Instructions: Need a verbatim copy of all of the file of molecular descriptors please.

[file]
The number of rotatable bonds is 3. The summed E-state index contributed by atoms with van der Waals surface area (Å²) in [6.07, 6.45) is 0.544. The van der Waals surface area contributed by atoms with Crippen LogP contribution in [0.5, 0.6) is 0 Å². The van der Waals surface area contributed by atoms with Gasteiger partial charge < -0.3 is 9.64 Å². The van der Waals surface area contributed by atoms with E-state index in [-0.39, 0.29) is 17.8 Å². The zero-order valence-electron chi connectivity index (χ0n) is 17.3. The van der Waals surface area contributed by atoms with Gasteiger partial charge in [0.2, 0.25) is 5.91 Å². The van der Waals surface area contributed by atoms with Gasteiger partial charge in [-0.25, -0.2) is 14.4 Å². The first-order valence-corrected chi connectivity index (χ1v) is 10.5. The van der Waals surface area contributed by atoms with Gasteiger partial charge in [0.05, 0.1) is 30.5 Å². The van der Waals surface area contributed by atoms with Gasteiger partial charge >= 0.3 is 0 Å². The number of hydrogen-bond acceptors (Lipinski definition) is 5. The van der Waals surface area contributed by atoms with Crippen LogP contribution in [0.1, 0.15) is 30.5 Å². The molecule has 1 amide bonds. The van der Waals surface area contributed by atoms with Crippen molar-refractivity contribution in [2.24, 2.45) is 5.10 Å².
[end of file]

The number of rotatable bonds is 3. The summed E-state index contributed by atoms with van der Waals surface area (Å²) in [6.07, 6.45) is 0.544. The van der Waals surface area contributed by atoms with Crippen LogP contribution in [0.5, 0.6) is 0 Å². The van der Waals surface area contributed by atoms with Gasteiger partial charge < -0.3 is 9.64 Å². The van der Waals surface area contributed by atoms with E-state index in [-0.39, 0.29) is 17.8 Å². The zero-order valence-electron chi connectivity index (χ0n) is 17.3. The van der Waals surface area contributed by atoms with Gasteiger partial charge in [0.2, 0.25) is 5.91 Å². The van der Waals surface area contributed by atoms with Gasteiger partial charge in [-0.25, -0.2) is 14.4 Å². The first-order valence-corrected chi connectivity index (χ1v) is 10.5. The van der Waals surface area contributed by atoms with Gasteiger partial charge in [0.05, 0.1) is 30.5 Å². The van der Waals surface area contributed by atoms with Gasteiger partial charge >= 0.3 is 0 Å². The number of hydrogen-bond acceptors (Lipinski definition) is 5. The van der Waals surface area contributed by atoms with Crippen LogP contribution in [0.1, 0.15) is 30.5 Å². The molecule has 1 amide bonds. The van der Waals surface area contributed by atoms with Crippen molar-refractivity contribution in [2.24, 2.45) is 5.10 Å².